Facebook Twitter

Y. may look to Tech for success

SHARE Y. may look to Tech for success

The guy was jacked up.

He had just left a recruit's home late Wednesday afternoon where he boasted to parents and the prospect of his BYU heritage under LaVell Edwards, and how the Red Raiders were repeating the legacy at Texas Tech: "We are shamelessly throwing the football."

Robert Anae was still in sales mode when I caught up with him Wednesday, spouting off stats like Tech's top NCAA passing and scoring offense, its leading the Big 12 in offense for three of the past four years, its breaking of Ty Detmer's 13-year-old NCAA single-season pass yardage mark in 2003 and taking a whopping 807 pass attempts with just 27 quarterback sacks. "That's some ratio," he said.

OK, Robert, I'm converted. You guys ruled.

But, Robert, what about a job offer at BYU?

For more than two weeks in Provo, Anae's name has popped up in connection with an assistant coach vacancy at BYU under head coach Gary Crowton. Anae was a featured speaker three weeks ago for the College Football Coaches Association in Orlando, where he again invoked his BYU heritage and the name of Edwards while introducing his blocking schemes for the Red Raiders.

"I have been contacted by BYU but I have not had a job interview," Anae said.

Would he be interested in a similar job — offensive line coach — at BYU?

"I don't know. I honestly don't know," Anae said. "No question there aren't many players or coaches in the country who are suited for and can fit in the unique situation BYU provides. As a boy from the Islands, this is the place I came and made something out of myself. I played on that 1984 team as a senior. LaVell Edwards got me my start. I received my undergraduate and Ph.D. from there and I'll always have feelings and loyalty to BYU."

Would he like to coach at BYU someday? "Yes sir, no question."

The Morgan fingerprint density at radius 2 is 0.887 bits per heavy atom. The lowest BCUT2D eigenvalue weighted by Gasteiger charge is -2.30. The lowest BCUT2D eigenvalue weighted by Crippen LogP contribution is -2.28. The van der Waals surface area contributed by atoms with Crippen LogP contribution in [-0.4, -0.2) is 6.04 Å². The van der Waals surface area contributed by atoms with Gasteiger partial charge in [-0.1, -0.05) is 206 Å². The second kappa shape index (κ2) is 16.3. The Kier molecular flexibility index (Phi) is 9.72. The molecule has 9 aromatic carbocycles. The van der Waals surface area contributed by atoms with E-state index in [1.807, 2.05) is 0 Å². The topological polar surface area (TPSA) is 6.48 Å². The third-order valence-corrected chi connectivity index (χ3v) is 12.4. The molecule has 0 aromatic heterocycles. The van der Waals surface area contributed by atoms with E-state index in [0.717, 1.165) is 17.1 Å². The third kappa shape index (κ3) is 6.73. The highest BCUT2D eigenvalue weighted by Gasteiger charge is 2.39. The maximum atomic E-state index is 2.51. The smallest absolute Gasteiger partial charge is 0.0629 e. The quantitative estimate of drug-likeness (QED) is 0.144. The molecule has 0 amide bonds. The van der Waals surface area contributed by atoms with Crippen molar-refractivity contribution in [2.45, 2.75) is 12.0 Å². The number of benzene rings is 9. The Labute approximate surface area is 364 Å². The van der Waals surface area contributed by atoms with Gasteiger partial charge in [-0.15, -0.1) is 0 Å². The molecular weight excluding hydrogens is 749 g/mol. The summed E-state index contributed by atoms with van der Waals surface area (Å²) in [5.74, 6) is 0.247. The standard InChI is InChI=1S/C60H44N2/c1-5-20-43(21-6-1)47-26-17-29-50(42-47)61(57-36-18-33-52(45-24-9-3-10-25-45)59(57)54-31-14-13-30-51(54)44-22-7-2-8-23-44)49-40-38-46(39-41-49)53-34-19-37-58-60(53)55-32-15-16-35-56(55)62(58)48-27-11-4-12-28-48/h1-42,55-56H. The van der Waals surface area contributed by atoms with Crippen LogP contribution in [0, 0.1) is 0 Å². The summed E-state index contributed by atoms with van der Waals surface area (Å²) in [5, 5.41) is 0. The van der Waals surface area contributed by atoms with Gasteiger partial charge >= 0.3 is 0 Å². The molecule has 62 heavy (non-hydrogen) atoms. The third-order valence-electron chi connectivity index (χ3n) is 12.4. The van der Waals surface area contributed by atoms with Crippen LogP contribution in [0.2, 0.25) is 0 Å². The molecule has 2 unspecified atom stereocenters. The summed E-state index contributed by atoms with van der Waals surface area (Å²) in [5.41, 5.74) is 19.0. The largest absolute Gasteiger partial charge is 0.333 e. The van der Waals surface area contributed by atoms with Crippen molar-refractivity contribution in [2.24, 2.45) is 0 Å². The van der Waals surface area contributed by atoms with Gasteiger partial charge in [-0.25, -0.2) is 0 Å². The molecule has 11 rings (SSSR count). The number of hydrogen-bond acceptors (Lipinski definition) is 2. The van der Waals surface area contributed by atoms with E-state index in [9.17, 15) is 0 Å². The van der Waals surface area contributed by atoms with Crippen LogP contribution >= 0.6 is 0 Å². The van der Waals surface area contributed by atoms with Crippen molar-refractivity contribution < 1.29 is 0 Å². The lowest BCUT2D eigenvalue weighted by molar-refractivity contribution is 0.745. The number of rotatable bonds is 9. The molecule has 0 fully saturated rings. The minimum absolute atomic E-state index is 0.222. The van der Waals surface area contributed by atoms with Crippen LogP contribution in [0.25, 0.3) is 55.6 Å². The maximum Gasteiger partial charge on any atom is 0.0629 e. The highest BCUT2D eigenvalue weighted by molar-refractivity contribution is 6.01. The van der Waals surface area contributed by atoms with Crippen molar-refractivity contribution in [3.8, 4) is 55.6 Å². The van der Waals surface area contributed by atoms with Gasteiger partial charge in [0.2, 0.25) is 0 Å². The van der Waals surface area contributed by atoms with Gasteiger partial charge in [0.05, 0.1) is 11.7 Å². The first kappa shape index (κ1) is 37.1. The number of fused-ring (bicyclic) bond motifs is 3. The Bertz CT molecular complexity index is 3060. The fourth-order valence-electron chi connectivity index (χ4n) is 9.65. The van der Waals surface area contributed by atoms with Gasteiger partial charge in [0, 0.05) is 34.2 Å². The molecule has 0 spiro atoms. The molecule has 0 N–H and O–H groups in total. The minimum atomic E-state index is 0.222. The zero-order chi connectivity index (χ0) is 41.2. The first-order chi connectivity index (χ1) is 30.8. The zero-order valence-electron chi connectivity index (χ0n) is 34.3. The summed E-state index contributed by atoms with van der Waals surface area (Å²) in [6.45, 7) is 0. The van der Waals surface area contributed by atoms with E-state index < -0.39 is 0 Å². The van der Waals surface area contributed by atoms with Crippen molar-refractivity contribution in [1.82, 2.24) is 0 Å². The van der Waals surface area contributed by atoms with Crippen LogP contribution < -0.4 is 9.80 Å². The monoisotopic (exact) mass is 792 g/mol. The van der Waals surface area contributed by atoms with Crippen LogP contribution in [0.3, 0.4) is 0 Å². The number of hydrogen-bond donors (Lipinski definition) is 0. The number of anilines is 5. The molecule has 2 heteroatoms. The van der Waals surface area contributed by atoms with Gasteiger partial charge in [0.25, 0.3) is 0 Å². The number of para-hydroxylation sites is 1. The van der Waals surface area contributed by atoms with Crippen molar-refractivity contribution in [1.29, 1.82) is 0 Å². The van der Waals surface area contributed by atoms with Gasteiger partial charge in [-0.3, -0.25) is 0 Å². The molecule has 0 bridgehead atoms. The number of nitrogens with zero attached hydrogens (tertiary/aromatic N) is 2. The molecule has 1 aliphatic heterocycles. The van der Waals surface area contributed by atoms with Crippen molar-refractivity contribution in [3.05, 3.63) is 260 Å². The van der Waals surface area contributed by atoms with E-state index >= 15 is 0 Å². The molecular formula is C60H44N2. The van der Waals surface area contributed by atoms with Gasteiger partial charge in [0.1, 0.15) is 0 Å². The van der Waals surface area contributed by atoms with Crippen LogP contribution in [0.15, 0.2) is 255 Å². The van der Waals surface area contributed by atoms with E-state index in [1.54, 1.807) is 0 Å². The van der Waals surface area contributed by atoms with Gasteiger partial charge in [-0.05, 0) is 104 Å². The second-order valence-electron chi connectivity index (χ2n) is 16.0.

Anae, however, said at this stage of his coaching career, there's a "gradation" to the profession. Proving yourself in the Big 12 is different than doing it at Boise State — which he did — or even in the MWC. "A lateral move for the sake of a lateral move doesn't always make sense. Moving for a title or better compensation or a head coaching position or something that changes your status does work. If you are on the low totem pole even in a big conference school, maybe you look at something harder."

For now, he's keeping all options open. "It's all about need and fit, need and fit."

Anae came to BYU with his brother Brad in the late 1970s after playing at Hawaii's famed Kahuku High School on the North Shore enclave of Oahu where BYU-Hawaii is located. His father, the late Famika Anae, was the coach at Kahuku, and brother Brad is now a businessman on the North Shore.

Anae's coaching experience includes stints at Kahuku High, University of Hawaii, BYU, Ricks College, Boise State, UNLV and Texas Tech for the past three record-breaking seasons at Double T.

Red Raider head coach Mike Leach, who studied football under Edwards at BYU, hired Anae to help develop pass protection for what is college football's most explosive passing game. Quarterback B.J. Symons triggered an offense that averaged 582 yards a game. "We played in a tough league against tough competition. We did it against the best and have been to four consecutive bowl games and proved ourselves," Anae said.

Leach, who was recruiting in Houston on Wednesday, said he knows Anae and BYU have had contact, "but that's all I can say."

Asked the key to his explosive Texas Tech offense, which sometimes has offensive linemen spread apart by as much as three feet, Leach said. "It's the offensive line, it really is. It all starts there. Yeah, we spread the line out but we move them back if we can't handle it. The defensive twists take place far enough away that we can see them coming."

"We just try to plug away, make first downs and move the chains," said Leach, a former BYU rugby player. "The offensive line is the biggest key. They have to protect. With the others, including the quarterback, it's not too different than the old wishbone. You try and get every offensive skill player to touch the ball.

"That way the defense has to respect all of them and defend them that opens stuff up."

At Tech, Anae said, "We're the BYU of old."

In 2004, Crowton would take that. Or his 2001 offense that led the nation in scoring and total offense. If it helped his young line, he ought to sic both assistant head coach Lance Reynolds and Anae on them. If it took a title to get Anae, heck, give him the coordinator, co-coordinator or tri-coordinator title.

End of the job update on BYU's quest to replace Robbie Bosco in Provo.

E-mail: dharmon@desnews.com